Poetry in Fiction – The Abattoir of Dreams.

I used poetry in The Abattoir of Dreams to explore one of the character’s feelings about the situation he was in and the abusive experiences he’d been through. The poem is written by 14 year-old Liam, who shares it with the main character, Mikey, when they run away from Woodside Children’s Home. The poem was also the inspiration for the title of the book.

Here is the poem in full:

How I wish I could feel,
The hot sun on my back,
Fresh cut grass,
Beneath my feet,
My father’s hand,
Strong upon mine,
His aftershave,
Bottled nostalgia,
Promises of tomorrow,
Safe within his smile,
But the night stalker comes,
Cloaked in shadows,
The sound of his heels,
Marking time on the floor,
His stinking breath,
Whispering threats,
You’d better not tell,
You’d better not scream,
No one can hear you,
In the Abattoir of Dreams.

I felt the poem helped to explain exactly how Liam saw Woodside, and how it made him feel. His poetry also acted as inspiration for Mikey.

When used in the right way/place, poetry can work really well in fiction. Other novels that have used poetry successfully are: Continue reading

Why I Love The Fictional Bad Guy

Ebb-standing“Edward Ebb opened the door and walked a few feet into the Revelation Room. He put the petrol can on the floor and walked back outside and retrieved the shotgun. He aimed it in the general direction of the people cowering in the corner. ‘Good afternoon, bunnies.”

Welcome to Edward Ebb, the fictional bad guy in my first book, The Revelation Room. I love the baddies. They really seem to get my creative juices flowing. The bad guy prowls around in the back of my mind, demanding to be let out. He wants to cause mayhem, and he wants to cause it now! He’s been really patient, watching me plot all the nasty things that I have in store for him and now he can’t wait to get going. He even resents me for holding him back. Why create him, he argues, if he has to sit locked up inside my head like a prisoner on death row? He even accuses me of being no better than him, arguing that he is merely an extension of my own macabre nature. At this point, I generally laugh and try not to sound as nervous as I feel. Continue reading

An Interview with a Fictional Psychopath

Ebb-interview-slihouette

Today’s post is an interview with Edward Ebb, the antagonist from my upcoming book, The Revelation Room. The Revelation Room is the first in a series of psychological mystery thrillers written with a touch of dark humour. Ebb is the psychopathic egocentric leader of The Sons and Daughters of Salvation, a small religious cult who have taken the protagonist’s father captive.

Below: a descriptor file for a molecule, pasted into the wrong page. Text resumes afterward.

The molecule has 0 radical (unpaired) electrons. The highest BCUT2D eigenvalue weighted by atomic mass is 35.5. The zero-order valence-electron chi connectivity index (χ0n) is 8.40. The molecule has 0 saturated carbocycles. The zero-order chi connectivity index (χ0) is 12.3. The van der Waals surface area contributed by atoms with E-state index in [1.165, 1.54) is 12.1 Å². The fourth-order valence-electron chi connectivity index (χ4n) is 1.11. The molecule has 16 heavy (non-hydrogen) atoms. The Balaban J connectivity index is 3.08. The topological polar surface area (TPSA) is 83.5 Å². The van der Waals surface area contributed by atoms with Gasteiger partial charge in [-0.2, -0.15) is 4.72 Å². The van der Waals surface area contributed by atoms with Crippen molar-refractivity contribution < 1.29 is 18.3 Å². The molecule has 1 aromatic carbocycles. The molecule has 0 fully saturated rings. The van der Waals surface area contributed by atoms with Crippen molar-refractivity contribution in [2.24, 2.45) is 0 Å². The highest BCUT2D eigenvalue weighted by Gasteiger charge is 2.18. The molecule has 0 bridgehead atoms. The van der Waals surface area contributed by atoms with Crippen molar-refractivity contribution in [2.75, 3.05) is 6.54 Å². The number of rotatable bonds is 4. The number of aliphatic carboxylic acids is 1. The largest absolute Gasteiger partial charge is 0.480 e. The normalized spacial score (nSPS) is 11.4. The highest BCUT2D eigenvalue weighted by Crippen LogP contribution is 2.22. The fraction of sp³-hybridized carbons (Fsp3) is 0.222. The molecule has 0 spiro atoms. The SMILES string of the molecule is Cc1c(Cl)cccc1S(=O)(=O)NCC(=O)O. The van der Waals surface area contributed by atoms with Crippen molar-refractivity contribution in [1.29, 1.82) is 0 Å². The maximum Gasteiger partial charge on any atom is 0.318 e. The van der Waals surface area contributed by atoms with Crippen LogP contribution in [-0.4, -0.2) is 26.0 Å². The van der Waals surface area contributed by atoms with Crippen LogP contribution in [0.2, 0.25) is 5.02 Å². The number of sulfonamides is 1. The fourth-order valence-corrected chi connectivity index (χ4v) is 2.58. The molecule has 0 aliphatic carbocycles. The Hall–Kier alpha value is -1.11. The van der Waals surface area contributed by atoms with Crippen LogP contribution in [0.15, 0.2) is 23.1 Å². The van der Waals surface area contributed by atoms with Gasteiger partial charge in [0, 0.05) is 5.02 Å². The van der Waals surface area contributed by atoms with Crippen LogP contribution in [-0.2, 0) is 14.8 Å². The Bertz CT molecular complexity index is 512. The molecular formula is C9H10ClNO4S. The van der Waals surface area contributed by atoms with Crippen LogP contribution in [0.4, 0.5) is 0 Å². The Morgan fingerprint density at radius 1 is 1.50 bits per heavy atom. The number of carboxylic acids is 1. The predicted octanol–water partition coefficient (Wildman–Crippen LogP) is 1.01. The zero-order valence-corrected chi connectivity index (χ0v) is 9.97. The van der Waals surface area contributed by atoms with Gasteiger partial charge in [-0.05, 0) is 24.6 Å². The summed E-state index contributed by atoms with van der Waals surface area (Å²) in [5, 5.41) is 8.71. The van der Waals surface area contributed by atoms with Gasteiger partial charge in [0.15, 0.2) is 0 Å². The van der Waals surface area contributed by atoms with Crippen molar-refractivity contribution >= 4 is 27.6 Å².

This post was inspired by an interview in which Maggie James asked questions of her antagonist from her book The Second Captive http://www.maggiejamesfiction.com/blog/five-questions-for-a-fictional-sociopath.

1. Hi, Edward. Tell me about The Sons and Daughters of Salvation?

Please address me properly. We are not close enough for you to assume such familiarity. You must call me Father at all times if you want to continue this interview. In answer to your question, I set up the group with Brother Gerald some ten years ago. The idea? To prepare for The Rapture. This is the time of the Second Coming of Jesus Christ to the earth. All dead people of faith will rise, and all true believers still alive shall go with them to meet the Lord. They will then continue on a journey into the Kingdom of Heaven. Non-believers will be left behind. Of course, it’s not simply a matter of faith, because there are many among us who are masquerading as believers. I fear they are in for a rude awakening. They will be ordered to stay behind with the non-believers to face eternal damnation. The Lord has told me to build a spaceship to prepare for this magnificent event. Continue reading